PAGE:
It is urged further that a tax on sales is really a tax on property, and that therefore the act, as applied to the shares of a foreign corporation owned by nonresidents, is a taking of property without due process of law. Union Refrigerator Transit Co. v. Kentucky, 199 U. S. 194, 50 L. ed. 150, 26 Sup. Ct. Rep. 36. This argument presses the expressions in Brown v. Maryland, 12 Wheat. 419, 444, 6 L. ed. 678, 687; Fairbank v. United States, 181 U. S. 283, 45 L. ed. 862, 21 Sup. Ct. Rep. 648, and intervening cases to new applications, and farther than they properly can be made to go. Whether we are to distinguish or to identify taxes on sales and taxes on goods depends on the scope of the constitutional provision concerned. Compare Foppiano v. Speed, 199 U. S. 501, 520, 50 L. ed. 288, 292, 26 Sup. Ct. Rep. 138. A tax on foreign bills of lading may be held equivalent to a tax on exports as against article 1, § 9; a license tax on importers of foreign goods may be held an unauthorized interference with commerce; and yet it would be consistent to sustain a tax on sales within the state as against the 14th Amendment, so far as that alone is concerned. Whatever the right of parties engaged in commerce among the states, a sale depends in part on the law of the state where it takes place for its validity and, in the courts of that state, at least, for the mode of proof. No one would contest the power to enact a statute of frauds for such transactions. Therefore the state may make parties pay for the help of its laws, as against this objection. A statute requiring a memorandum in writing is quite as clearly a regulation of the business as a tax. It is unnecessary to consider other answers to this point.

Yet another ground on which the owners of stock are said to be deprived of their property without due process of law is the adoption of the face value of the shares as the basis of the tax. One of the stocks was worth $30.75 a share of the face value of $100, the other $172. The inequality of the tax, so far as actual values are concerned, is manifest. But, here again equality in this sense has to yield to practical considerations and usage. There must be a fixed and indisputable mode of ascertaining a stamp tax. In another sense, moreover, there is equality. When the taxes on two sales are equal, the same number of shares is sold in each case; that is to say, the same privilege is used to the same extent. Valuation is not the only thing to be considered. As was pointed out by the court of appeals, the familiar stamp tax of 2 cents on checks, irrespective of amount, the poll tax of a fixed sum, irrespective of income or earning capacity, and many others, illustrate the necessity and practice of sometimes substituting count for weight. See Bell's Gap R. Co. v. Pennsylvania, 134 U. S. 232, 33 L. ed. 892, 10 Sup. Ct. Rep. 533; Merchants' & M. Nat. Bank v. Pennsylvania, 167 U. S. 461, 42 L. ed. 236, 17 Sup. Ct. Rep. 829. Without going farther into a discussion which, perhaps, could have been spared in view of the decision in Thomas v. United States, 192 U. S. 363, 48 L. ed. 481, 24 Sup. Ct. Rep. 305, and...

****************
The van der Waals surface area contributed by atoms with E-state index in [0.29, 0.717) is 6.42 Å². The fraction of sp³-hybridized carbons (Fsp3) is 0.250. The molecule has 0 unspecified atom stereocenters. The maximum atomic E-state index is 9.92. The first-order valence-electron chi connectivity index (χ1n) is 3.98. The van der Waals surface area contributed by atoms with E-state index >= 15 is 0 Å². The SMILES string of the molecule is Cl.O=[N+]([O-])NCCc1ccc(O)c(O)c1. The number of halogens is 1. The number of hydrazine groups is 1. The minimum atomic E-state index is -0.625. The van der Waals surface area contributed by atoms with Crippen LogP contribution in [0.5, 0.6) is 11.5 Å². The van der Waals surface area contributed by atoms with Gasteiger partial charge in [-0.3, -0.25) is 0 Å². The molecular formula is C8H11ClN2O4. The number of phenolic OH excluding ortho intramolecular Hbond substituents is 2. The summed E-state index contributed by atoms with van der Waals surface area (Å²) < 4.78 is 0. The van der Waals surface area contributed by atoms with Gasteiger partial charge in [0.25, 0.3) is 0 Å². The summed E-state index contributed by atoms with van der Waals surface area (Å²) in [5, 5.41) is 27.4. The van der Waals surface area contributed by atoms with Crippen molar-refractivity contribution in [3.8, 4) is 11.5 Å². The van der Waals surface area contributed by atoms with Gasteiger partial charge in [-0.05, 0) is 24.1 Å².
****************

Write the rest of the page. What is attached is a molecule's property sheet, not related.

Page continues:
To continue reading

Request your trial
231 cases
  • US v. Conley, Crim. No. 91-178.
    • United States
    • United States District Courts. 3th Circuit. United States District Court (Eastern District of Pennsylvania)
    • 7 Enero 1994
    ...U.S. 83, 100 S.Ct. 2547, 65 L.Ed.2d 619 (1980); United States v. Jeffers, 342 U.S. 48, 72 S.Ct. 93, 96 L.Ed. 59 (1951); Hatch v. Reardon, 204 U.S. 152, 160, 27 S.Ct. 188, 190, 51 L.Ed. 415 (1907). That is, "a person who is aggrieved by an illegal search and seizure only through the introduc......
  • State ex rel. Peterson v. Dunlap
    • United States
    • United States State Supreme Court of Idaho
    • 3 Abril 1916 the property standing in the name of the corporation. This was held in the case of People of New York ex rel. Hatch v. Reardon, 204 U.S. 152, 162, 27 S.Ct. 188, 51 L.Ed. 415, 423, 9 Ann. Cas. 736, where the court said: "It is said that the property sold was not within the state. The imme......
  • Pate v. Bank of Newton
    • United States
    • United States State Supreme Court of Mississippi
    • 4 Febrero 1918
    ...L.Ed. 193; R. R. Co. v. Brandon, 98 Miss. 461; R. R. Co. v. Winn, from the supreme court of Arkansas; New York ex rel. Hatch v. Reardon, 204 U.S. 152, 41 L.Ed. 415, 27 S.Ct. 188, 9 Ann. Cas. 736; Lee v. N. K., 207 U.S. 67, 52 Law Ed. 106, 28 S.Ct. 22; So. R. Co. v. King, 217 U.S. 524, 54 L.......
  • Enochs v. State ex rel. Roberson, 23312
    • United States
    • United States State Supreme Court of Mississippi
    • 8 Octubre 1923
    ...state and federal, are in accord on this general proposition of law. 12 C. J. pages 760 to 763; New York ex rel. Hatch v. Reardon, 51 L.Ed. 415, and authorities therein referred to by Judge HOLMES; Albany Co. v. Stanley, 26 L.Ed. 1044; Smiley v Kansas, 49 L.Ed. 545; Clark v. Kansas City, 44......
  • Request a trial to view additional results

VLEX uses login cookies to provide you with a better browsing experience. If you click on 'Accept' or continue browsing this site we consider that you accept our cookie policy. ACCEPT